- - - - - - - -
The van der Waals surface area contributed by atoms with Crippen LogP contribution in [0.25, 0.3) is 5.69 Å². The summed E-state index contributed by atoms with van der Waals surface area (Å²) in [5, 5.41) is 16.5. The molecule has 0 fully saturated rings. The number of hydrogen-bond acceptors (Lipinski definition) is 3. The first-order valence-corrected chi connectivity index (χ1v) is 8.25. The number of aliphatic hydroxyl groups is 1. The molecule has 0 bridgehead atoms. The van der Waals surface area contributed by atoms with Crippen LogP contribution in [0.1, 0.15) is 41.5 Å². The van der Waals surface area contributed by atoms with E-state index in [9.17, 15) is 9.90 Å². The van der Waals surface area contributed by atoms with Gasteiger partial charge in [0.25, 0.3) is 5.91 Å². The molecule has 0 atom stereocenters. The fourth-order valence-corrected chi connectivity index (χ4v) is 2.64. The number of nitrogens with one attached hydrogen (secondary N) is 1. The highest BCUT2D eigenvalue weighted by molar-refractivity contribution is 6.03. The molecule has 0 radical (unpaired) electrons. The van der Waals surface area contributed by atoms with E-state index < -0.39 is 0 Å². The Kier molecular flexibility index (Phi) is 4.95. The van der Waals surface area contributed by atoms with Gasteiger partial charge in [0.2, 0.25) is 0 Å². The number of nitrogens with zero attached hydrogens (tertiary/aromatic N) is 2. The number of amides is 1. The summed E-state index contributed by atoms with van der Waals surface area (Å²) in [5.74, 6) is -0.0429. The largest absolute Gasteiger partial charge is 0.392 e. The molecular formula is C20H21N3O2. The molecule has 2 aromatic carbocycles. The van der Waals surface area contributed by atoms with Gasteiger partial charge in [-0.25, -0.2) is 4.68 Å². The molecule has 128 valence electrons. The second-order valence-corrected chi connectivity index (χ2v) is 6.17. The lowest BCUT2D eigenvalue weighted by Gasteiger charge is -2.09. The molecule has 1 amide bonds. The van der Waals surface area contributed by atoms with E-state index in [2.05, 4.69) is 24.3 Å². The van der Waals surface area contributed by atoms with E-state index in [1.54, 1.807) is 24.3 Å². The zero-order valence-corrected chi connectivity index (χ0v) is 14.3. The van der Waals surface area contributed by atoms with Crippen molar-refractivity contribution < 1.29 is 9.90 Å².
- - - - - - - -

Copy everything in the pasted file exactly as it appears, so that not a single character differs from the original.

The van der Waals surface area contributed by atoms with Crippen LogP contribution in [0.25, 0.3) is 5.69 Å². The summed E-state index contributed by atoms with van der Waals surface area (Å²) in [5, 5.41) is 16.5. The molecule has 0 fully saturated rings. The number of hydrogen-bond acceptors (Lipinski definition) is 3. The first-order valence-corrected chi connectivity index (χ1v) is 8.25. The number of aliphatic hydroxyl groups is 1. The molecule has 0 bridgehead atoms. The van der Waals surface area contributed by atoms with Crippen LogP contribution in [0.1, 0.15) is 41.5 Å². The van der Waals surface area contributed by atoms with E-state index in [9.17, 15) is 9.90 Å². The van der Waals surface area contributed by atoms with Gasteiger partial charge in [0.25, 0.3) is 5.91 Å². The molecule has 0 atom stereocenters. The fourth-order valence-corrected chi connectivity index (χ4v) is 2.64. The number of nitrogens with one attached hydrogen (secondary N) is 1. The highest BCUT2D eigenvalue weighted by molar-refractivity contribution is 6.03. The molecule has 0 radical (unpaired) electrons. The van der Waals surface area contributed by atoms with E-state index < -0.39 is 0 Å². The Kier molecular flexibility index (Phi) is 4.95. The van der Waals surface area contributed by atoms with Gasteiger partial charge in [0.2, 0.25) is 0 Å². The number of nitrogens with zero attached hydrogens (tertiary/aromatic N) is 2. The number of amides is 1. The summed E-state index contributed by atoms with van der Waals surface area (Å²) in [5.74, 6) is -0.0429. The largest absolute Gasteiger partial charge is 0.392 e. The molecular formula is C20H21N3O2. The molecule has 2 aromatic carbocycles. The van der Waals surface area contributed by atoms with Gasteiger partial charge in [-0.25, -0.2) is 4.68 Å². The molecule has 128 valence electrons. The second-order valence-corrected chi connectivity index (χ2v) is 6.17. The lowest BCUT2D eigenvalue weighted by Gasteiger charge is -2.09. The molecule has 1 amide bonds. The van der Waals surface area contributed by atoms with E-state index in [2.05, 4.69) is 24.3 Å². The van der Waals surface area contributed by atoms with E-state index in [1.54, 1.807) is 24.3 Å². The zero-order valence-corrected chi connectivity index (χ0v) is 14.3. The van der Waals surface area contributed by atoms with Crippen molar-refractivity contribution < 1.29 is 9.90 Å².